Calculation of nonadiabatic couplings in densityfunctional theory
View Description Hide DescriptionThis paper proposes methods for calculating the derivative couplings between adiabatic states in densityfunctional theory(DFT) and compares them with each other and with multiconfigurational selfconsistent field calculations. They are shown to be accurate and, as expected, the costs of their calculation scale more favorably with system size than postHartreeFock calculations. The proposed methods are based on singleparticle excitations and the associated Slater transitionstate densities to overcome the problem of the unavailability of multielectron states in DFT which precludes a straightforward calculation of the matrix elements of the nuclear gradient operator. An iterative scheme employing linearresponse theory was found to offer the best tradeoff between accuracy and efficiency. The algorithms presented here have been implemented for doubletdoublet excitations within a planewavebasis and pseudopotential framework but are easily generalizable to other excitations and basis sets. Owing to their fundamental importance in cases where the BornOppenheimer separation of motions is not valid, these derivative couplings can facilitate, for example, the treatment of nonadiabaticcharge transfers, of electronphonon couplings, and of radiationless electronic transitions in DFT.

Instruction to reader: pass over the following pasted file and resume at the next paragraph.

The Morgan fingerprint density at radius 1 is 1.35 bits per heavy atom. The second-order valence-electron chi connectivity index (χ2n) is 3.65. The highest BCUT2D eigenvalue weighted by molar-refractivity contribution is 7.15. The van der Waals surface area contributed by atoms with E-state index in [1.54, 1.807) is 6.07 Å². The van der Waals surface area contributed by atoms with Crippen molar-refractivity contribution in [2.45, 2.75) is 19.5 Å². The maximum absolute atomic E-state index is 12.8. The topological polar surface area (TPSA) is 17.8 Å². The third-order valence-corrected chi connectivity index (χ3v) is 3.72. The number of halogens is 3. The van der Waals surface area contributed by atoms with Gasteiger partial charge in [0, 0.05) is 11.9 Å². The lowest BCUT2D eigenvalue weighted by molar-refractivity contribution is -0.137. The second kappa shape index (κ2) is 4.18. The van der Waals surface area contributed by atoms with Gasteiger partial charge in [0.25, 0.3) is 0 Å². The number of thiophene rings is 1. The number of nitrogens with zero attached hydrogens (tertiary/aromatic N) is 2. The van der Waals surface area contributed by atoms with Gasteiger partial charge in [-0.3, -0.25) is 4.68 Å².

Calculating intensities using effective Hamiltonians in terms of Coriolisadapted normal modes
View Description Hide DescriptionThe calculation of rovibrational transition energies and intensities is often hampered by the fact that vibrational states are strongly coupled by Coriolis terms. Because it invalidates the use of perturbation theory for the purpose of decoupling these states, the coupling makes it difficult to analyze spectra and to extract information from them. One either ignores the problem and hopes that the effect of the coupling is minimal or one is forced to diagonalize effective rovibrational matrices (rather than diagonalizing effective rotational matrices). In this paper we apply a procedure, based on a quantum mechanical canonical transformation for deriving decoupled effective rotational Hamiltonians. In previous papers we have used this technique to compute energy levels. In this paper we show that it can also be applied to determine intensities. The ideas are applied to the ethylene molecule.

Efficient and accurate approximations to the molecular spinorbit coupling operator and their use in molecular tensor calculations